The Juvenile Products Manufacturers Association, a non-profit industry group representing baby and child product manufacturers, agreed with Dream On Me’s comments in its letter to the CPSC.

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A warning label on a soft-sided play yard.

Banning the mattresses isn’t the answer, said Dream On Me vice president of sales Robert Omansky. Instead, he said the company believes that a ban would increase the likelihood of accidental deaths as parents turn to makeshift items that are unsafe for babies, such as pillows and sofa cushions, to make the hard surfaces of play yards more comfortable.

Rather than a ban, manufacturers suggest, part of the answer may be to address the hard mattresses that come with play yards. If they’re more comfortable, parents won’t use the makeshift items that can be dangerous to babies, they say.

“One will hope that that local legislators will defer to  the dedicated and qualified experts of the Consumer Product Safety Commission to rule on this petition before pre-emptively passing legislation that could have  unintended tragic consequences,” Omansky said.

OTHER EFFORTS

Back when Bamboozled first profiled the issue, Keeping Babies Safe was fighting to get the mattresses off store shelves.

We investigated and found supplemental mattresses were widely available from retailers that specialize in baby gear.

After we inquired about the safety of the mattresses, Toys”R”Us/Babies”R”Us and Sears/Kmart decided to drop the products. Buy Buy Baby had already made the move.

Amazon, Target and Walmart still sell the mattresses.

The retailers have said they’re waiting for the CPSC decision.

Davis said KBS will continue to ask these and other businesses to stop selling the mattresses now rather than wait for the CPSC decision.

“It is our hope that they will recognize that they are selling a dangerous product that has proven fatal and will follow many other companies who no longer sell this terrible product,” Davis said.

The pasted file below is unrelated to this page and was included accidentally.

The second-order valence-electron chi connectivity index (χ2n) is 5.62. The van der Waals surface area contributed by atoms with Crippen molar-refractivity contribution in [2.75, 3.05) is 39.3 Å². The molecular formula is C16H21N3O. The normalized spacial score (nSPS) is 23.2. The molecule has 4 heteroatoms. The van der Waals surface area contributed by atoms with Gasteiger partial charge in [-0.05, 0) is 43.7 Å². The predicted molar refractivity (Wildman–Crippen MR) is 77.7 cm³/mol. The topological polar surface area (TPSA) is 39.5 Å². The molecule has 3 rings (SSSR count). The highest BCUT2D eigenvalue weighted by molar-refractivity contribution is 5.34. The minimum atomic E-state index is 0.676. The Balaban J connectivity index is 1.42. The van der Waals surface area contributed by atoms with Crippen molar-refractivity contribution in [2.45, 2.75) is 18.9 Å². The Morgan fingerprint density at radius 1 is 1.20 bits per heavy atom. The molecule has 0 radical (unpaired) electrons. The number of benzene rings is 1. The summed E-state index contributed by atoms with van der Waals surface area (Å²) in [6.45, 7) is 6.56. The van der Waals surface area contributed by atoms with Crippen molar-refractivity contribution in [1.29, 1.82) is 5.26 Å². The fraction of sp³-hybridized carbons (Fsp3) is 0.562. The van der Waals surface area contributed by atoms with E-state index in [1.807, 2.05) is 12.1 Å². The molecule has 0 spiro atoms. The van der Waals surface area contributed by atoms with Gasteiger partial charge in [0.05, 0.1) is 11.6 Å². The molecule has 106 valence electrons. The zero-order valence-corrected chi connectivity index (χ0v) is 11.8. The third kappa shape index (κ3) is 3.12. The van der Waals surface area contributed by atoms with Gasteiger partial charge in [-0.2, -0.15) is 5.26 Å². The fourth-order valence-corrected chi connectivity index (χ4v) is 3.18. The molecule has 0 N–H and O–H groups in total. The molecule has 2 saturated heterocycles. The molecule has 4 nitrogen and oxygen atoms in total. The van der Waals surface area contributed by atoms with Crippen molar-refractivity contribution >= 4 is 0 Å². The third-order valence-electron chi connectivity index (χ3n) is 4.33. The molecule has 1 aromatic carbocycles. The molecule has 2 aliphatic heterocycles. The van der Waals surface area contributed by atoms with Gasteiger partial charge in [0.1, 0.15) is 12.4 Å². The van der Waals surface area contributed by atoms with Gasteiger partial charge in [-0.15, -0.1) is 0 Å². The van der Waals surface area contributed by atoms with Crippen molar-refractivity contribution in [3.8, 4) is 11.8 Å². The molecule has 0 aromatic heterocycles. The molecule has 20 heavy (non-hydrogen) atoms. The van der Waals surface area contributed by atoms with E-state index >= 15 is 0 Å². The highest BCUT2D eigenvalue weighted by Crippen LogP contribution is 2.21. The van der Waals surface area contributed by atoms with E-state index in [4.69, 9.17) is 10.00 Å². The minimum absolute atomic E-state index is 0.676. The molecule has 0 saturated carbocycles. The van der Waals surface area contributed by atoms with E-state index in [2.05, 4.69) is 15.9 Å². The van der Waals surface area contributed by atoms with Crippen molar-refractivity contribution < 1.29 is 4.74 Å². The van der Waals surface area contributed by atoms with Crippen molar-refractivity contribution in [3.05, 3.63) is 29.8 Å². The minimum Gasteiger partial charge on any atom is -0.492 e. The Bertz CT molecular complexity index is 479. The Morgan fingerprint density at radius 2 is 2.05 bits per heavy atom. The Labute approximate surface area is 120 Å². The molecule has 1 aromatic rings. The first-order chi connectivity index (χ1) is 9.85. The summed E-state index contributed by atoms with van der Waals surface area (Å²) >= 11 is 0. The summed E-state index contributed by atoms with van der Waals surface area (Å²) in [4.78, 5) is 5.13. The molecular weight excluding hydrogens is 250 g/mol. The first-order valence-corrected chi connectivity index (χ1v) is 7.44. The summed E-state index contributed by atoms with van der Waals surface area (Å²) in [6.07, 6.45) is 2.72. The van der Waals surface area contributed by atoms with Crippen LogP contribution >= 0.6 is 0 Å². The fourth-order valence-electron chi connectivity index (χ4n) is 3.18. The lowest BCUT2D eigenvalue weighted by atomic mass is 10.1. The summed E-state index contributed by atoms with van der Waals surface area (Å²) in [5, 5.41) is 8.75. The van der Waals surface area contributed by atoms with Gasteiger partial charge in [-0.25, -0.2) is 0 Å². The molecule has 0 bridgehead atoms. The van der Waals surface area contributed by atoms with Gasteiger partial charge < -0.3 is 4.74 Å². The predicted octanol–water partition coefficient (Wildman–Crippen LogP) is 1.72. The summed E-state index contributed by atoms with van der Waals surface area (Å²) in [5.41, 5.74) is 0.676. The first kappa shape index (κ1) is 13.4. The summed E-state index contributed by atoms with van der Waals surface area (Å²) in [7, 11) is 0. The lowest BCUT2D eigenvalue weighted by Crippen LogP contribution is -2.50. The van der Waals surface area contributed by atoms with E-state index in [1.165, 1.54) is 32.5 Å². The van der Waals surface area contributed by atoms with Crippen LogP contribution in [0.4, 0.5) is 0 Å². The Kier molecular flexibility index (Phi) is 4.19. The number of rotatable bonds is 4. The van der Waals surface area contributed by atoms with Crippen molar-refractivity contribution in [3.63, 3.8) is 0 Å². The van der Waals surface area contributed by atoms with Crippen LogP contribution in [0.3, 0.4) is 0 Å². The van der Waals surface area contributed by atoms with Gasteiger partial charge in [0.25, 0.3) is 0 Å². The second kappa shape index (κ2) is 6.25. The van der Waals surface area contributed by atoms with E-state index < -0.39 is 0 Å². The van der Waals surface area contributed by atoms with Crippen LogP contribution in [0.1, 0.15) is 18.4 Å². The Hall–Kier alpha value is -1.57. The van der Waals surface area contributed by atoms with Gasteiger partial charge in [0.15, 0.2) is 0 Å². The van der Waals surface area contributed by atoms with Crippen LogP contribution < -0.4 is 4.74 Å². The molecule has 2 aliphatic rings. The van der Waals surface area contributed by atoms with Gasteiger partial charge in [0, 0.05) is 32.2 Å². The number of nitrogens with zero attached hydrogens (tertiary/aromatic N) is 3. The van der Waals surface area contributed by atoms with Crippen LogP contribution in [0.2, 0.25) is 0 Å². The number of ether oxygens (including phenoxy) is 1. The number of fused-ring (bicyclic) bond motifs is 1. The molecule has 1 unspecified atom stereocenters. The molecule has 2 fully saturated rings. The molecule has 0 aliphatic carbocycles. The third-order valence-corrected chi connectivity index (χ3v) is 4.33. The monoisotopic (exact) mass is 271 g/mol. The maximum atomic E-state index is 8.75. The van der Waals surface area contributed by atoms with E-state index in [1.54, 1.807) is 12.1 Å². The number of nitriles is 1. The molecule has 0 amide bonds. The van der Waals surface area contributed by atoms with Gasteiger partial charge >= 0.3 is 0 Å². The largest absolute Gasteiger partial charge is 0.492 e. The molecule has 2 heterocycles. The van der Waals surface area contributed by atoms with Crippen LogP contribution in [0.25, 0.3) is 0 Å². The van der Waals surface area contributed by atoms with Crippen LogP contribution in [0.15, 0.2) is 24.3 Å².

In the meantime, KBS has had other wins.

KBS lobbied for another New Jersey bill, A1355/S2963, which was signed into law by Gov. Chris Christie in December. The legislation requires the Department of Health to provide information about crib safety on its website.

The group was also instrumental in the passage of a new law in New York that requires hospitals and birthing centers to provide parents with clear information, written in several languages, on safe sleep strategies.

Its efforts go beyond legislation.

In August, KBS sent cribs to flood-ravaged Louisiana.

Locally, last month, the group received a $51,000 grant from the Healthcare Foundation of New Jersey. KBS bought 300 cribs with the grant, 80 of which will be distributed by Newark Beth Israel and the rest will go toward financially-challenged Newark families.

And last year, KBS received $17,500 from The Turrell Fund to buy 115 cribs for infants in Essex, Passaic, Union and Hudson counties.

So how can you help?

Contact your legislators and tell them your thoughts on the bills.

And you can support KBS in person at its annual Keeping Babies Safe 5K Walk/Run at Harry Dunham Park in Basking Ridge on Oct. 30.

We’ll keep you posted on the legislation.

Have you been Bamboozled? Reach Karin Price Mueller at Bamboozled@NJAdvanceMedia.com. Follow her on Twitter @KPMueller. Find Bamboozled on Facebook. Mueller is also the founder of NJMoneyHelp.com. Stay informed and sign up for NJMoneyHelp.com’s weekly e-newsletter.